Engagement in a variety of learning activities and assignments -- problem identification, problem solving, analytical tools, projects, reflective inquiry, discussions, critical thinking -- enhances learning outcomes when a component of self-assessment is added to each of those activities.
Engagement in a variety of learning activities and assignments improves learning outcomes when the feedback received from the professor and/or other learners is immediate (less than 24 hours), constructive, substantial and (in case of professor feedback) guides students in how to strengthen their learning efficacy.
The professor’s direct involvement in all facets of course development and management -- including design, instruction, meaningful and frequent interactions with the learners and assessment -- enhances student learning outcomes across all degree levels and programs. When the learning experience is divided (unbundled) among several segments, student learning outcomes are considerably lower. We have tried unbundling the learning process and have experimented with course developers and designers, teaching assistants, mentors, success coaches and a learning team, and we have always received inferior results compared to when a faculty member is fully involved in all facets of the course.
Periodic course assessment and improvement based on self-reflection and peers’ and previous students’ comments can boost student learning outcomes. The key is to explicitly examine, for all courses across the institution, what worked well and what did not work previously for the same course.
An eight-week session maximizes learning outcomes for adult learners (24 or older), compared to a four- or 12-week session. A 12-week session maximized learning outcomes for traditionally college-age students (23 or younger), compared to a four- or eight-week session.
With all other learning activities and assignments remaining the same, courses without a problem-based learning component have resulted in lower learning outcomes compared with courses that include it.
Similarly, courses without a project-based component, a threaded discussion or a self-reflective component result in lower learning outcomes compared with courses that include them.
Students who receive either professors’ or peers’ constructive feedback at least twice a week substantially outperform those who do not.
Students who perform mid-session self-assessment with the professor’s constructive feedback on that self-assessment outperform students who do not.
Students who submit their learning assignment ahead of the deadline outperform students who wait until the last minute.
Students who participate in precourse learning orientation activities (related to time planning, learning tips and a variety of supporting techniques) outperform students who do not.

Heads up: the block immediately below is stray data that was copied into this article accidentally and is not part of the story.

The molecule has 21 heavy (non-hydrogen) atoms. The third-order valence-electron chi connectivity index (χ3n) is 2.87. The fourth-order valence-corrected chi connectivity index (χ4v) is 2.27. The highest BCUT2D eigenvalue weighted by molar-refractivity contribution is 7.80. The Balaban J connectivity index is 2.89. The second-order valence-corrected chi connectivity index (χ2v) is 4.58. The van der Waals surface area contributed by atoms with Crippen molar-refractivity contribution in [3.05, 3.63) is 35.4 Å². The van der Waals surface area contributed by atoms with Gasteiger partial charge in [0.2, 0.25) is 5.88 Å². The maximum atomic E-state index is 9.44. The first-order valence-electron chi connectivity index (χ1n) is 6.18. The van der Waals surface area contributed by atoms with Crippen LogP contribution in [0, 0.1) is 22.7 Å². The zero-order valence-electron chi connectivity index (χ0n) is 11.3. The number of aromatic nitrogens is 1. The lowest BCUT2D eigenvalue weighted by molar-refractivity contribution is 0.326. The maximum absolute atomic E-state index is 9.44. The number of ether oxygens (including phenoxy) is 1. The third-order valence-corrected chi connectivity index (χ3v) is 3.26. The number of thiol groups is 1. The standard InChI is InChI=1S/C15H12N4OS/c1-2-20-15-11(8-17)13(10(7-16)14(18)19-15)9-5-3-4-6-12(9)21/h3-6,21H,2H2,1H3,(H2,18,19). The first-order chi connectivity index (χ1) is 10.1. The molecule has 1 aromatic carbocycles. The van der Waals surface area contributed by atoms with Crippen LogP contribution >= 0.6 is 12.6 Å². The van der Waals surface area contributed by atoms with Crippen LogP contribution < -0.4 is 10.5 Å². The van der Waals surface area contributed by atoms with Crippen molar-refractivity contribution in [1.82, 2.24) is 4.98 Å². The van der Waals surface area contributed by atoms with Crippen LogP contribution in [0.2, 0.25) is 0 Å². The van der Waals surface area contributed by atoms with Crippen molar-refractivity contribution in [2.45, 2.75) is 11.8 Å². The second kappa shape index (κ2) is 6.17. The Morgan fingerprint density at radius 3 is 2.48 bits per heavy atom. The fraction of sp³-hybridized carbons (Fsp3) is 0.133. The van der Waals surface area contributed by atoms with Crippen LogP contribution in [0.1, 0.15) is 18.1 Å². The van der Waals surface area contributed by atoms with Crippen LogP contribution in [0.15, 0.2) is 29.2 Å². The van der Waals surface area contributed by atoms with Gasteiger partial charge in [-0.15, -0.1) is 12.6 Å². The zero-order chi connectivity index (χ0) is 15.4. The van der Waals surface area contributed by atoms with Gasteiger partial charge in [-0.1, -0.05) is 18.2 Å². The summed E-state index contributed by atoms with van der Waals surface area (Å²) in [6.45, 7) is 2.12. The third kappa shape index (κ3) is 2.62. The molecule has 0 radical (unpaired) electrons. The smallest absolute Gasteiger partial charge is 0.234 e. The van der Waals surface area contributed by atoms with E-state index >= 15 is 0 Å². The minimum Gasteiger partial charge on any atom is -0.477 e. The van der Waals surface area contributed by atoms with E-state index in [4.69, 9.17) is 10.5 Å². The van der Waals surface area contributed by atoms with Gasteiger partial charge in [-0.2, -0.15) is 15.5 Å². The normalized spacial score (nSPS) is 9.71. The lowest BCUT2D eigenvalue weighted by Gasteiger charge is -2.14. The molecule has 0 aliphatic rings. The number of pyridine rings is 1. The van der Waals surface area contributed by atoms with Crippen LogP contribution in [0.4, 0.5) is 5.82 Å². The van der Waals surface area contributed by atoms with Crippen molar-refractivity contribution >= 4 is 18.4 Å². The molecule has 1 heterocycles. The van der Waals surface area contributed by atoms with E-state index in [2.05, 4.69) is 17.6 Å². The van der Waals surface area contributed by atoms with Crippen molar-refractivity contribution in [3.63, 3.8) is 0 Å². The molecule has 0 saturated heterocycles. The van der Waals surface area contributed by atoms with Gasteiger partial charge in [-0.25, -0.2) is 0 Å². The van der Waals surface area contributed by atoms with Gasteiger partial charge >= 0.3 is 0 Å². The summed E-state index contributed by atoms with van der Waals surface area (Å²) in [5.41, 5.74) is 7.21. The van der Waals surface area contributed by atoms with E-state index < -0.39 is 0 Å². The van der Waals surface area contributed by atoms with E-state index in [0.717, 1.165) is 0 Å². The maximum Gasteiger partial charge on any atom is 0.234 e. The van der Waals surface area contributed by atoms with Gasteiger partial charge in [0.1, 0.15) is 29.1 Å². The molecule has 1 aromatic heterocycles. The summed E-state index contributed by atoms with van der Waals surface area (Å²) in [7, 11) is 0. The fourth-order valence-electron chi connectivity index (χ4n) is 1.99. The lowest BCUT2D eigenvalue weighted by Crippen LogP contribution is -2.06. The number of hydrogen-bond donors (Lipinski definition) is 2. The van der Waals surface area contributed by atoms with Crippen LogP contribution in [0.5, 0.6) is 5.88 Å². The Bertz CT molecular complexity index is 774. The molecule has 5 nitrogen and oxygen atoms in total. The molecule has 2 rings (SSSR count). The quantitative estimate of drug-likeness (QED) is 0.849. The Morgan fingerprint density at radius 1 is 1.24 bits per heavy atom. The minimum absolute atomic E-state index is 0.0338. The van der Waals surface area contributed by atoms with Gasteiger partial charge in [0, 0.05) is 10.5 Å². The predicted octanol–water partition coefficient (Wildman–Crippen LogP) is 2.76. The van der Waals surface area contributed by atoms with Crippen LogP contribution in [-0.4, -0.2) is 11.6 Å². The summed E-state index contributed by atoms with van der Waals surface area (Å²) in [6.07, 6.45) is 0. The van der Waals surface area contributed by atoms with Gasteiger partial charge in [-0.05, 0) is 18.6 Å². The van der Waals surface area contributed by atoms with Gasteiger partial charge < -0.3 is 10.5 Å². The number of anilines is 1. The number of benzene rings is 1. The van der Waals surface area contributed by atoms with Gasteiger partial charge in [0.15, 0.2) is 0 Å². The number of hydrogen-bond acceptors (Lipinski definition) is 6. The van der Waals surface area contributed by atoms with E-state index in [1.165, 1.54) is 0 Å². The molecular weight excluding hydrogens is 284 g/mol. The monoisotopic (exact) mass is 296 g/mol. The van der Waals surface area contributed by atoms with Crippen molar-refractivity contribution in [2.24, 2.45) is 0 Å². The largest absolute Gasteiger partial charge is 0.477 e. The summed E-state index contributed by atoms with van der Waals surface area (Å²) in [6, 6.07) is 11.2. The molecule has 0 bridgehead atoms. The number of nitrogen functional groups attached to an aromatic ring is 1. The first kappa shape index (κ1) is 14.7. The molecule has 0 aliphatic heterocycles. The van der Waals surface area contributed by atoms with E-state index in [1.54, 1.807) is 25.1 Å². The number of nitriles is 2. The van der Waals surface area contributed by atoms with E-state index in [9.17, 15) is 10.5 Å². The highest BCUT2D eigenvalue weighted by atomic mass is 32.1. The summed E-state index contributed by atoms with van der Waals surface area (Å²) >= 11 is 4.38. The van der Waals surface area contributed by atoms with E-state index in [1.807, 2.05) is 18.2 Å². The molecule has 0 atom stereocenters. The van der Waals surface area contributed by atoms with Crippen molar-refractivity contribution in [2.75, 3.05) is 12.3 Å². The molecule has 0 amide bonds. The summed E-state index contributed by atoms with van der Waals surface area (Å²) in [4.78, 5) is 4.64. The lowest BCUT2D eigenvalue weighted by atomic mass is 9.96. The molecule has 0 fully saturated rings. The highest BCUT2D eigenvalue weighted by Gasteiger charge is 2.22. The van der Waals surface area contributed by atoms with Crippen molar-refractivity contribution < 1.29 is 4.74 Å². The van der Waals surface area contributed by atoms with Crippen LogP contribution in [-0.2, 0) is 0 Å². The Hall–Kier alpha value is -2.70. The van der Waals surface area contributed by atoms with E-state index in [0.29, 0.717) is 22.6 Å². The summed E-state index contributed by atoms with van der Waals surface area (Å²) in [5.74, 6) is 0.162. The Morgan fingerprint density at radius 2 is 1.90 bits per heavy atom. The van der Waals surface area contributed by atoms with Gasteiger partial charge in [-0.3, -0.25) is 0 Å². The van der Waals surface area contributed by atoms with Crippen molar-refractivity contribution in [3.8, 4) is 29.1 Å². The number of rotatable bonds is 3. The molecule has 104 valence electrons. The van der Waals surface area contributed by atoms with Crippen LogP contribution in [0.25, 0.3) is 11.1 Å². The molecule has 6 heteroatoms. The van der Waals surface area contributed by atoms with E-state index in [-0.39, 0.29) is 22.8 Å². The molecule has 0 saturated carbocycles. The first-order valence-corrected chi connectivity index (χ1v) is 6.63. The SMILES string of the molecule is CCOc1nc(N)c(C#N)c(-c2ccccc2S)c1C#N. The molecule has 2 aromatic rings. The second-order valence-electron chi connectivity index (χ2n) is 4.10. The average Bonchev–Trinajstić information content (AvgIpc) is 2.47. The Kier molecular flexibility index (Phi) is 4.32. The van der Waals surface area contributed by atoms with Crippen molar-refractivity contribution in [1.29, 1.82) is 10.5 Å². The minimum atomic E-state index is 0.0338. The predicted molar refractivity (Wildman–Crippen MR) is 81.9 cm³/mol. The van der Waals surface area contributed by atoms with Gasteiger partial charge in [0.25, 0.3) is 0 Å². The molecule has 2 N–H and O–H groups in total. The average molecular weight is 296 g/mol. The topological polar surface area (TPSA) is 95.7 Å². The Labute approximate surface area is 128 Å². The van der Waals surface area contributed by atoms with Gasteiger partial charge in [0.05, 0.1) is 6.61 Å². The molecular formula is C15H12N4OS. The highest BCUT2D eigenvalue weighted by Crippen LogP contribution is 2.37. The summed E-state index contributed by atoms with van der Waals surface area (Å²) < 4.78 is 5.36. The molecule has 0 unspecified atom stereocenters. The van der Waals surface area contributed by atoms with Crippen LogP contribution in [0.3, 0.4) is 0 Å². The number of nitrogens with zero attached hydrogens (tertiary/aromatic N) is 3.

Students with high levels of student-faculty or student-to-student interactions in threaded discussions outperform students with lower levels of interactive learning.
Students who received weekly tips directly from their professors encouraging them to take control of their learning activities outperform students who do not receive such tips. This finding led us to implement this practice as part of the threaded discussion.
Students who can relate the signature assignment as well as the capstone to their work environment outperform students who cannot.
Adding academic quality assurance -- staffed by an experienced senior faculty member who works collaboratively with all professors to study the lessons learned and implement the derived improvements into the online learning environment -- enhances student learning outcomes.
When comparing online students using our model with students taking the same course with the same professor under the traditional classroom model, online students outperform their face-to-face counterparts.
All the aforementioned factors that enhance learning outcomes also increase student retention rates as well as graduation rates, while reducing the time to degree across all degree levels and degree programs.
Of the various lessons that we have discussed in this piece, some are related to policy issues currently on the agenda of higher education and its future directions, such as MOOCs, competency-based education, the unbundling of the learning process and the like. Our lessons are based on the distinct learning model and web-based learning environment that we envisioned, developed and implemented -- and are important additions to the public discourse. That said, they are not intended to be the ultimate conclusion applied to all online learning environments, nor are they intended to end discussion of these important issues. As educators, it is our responsibility to continue to examine and improve how our students learn through online education.
Yoram Neumann is chief executive officer and university professor of business administration at Touro University Worldwide. Edith Neumann is provost and university professor of health sciences at Touro University Worldwide.
David Horowitz's campaign -- posters with names of students and professors backing Israel boycott -- condemned as intimidation and leads to students blocking car carrying president of San Diego State U.
Students and gay rights groups object to University of Utah plans to award an honorary degree to philanthropist with ties to anti-LGBT organizations. And university didn't win over critics by scrubbing her bio.